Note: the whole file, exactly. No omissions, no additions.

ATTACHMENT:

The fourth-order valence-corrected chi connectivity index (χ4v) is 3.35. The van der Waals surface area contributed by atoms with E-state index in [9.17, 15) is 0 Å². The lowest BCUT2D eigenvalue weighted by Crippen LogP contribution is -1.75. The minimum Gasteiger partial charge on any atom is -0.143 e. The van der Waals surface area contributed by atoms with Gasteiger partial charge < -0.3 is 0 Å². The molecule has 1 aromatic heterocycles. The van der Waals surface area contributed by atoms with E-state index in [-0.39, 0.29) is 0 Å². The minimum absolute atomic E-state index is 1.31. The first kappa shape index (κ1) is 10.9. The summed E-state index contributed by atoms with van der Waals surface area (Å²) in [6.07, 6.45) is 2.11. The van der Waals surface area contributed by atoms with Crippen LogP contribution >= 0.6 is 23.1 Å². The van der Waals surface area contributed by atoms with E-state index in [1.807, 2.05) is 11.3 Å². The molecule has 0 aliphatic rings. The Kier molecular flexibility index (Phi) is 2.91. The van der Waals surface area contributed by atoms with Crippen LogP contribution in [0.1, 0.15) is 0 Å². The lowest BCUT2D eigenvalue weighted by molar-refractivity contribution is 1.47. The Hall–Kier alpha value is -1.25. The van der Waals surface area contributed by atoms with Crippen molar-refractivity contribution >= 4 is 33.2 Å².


The fourth-order valence-corrected chi connectivity index (χ4v) is 3.35. The van der Waals surface area contributed by atoms with E-state index in [9.17, 15) is 0 Å². The lowest BCUT2D eigenvalue weighted by Crippen LogP contribution is -1.75. The minimum Gasteiger partial charge on any atom is -0.143 e. The van der Waals surface area contributed by atoms with Gasteiger partial charge < -0.3 is 0 Å². The molecule has 1 aromatic heterocycles. The van der Waals surface area contributed by atoms with E-state index in [-0.39, 0.29) is 0 Å². The minimum absolute atomic E-state index is 1.31. The first kappa shape index (κ1) is 10.9. The summed E-state index contributed by atoms with van der Waals surface area (Å²) in [6.07, 6.45) is 2.11. The van der Waals surface area contributed by atoms with Crippen LogP contribution >= 0.6 is 23.1 Å². The van der Waals surface area contributed by atoms with E-state index in [1.807, 2.05) is 11.3 Å². The molecule has 0 aliphatic rings. The Kier molecular flexibility index (Phi) is 2.91. The van der Waals surface area contributed by atoms with Crippen LogP contribution in [0.1, 0.15) is 0 Å². The lowest BCUT2D eigenvalue weighted by molar-refractivity contribution is 1.47. The Hall–Kier alpha value is -1.25. The van der Waals surface area contributed by atoms with Crippen molar-refractivity contribution >= 4 is 33.2 Å².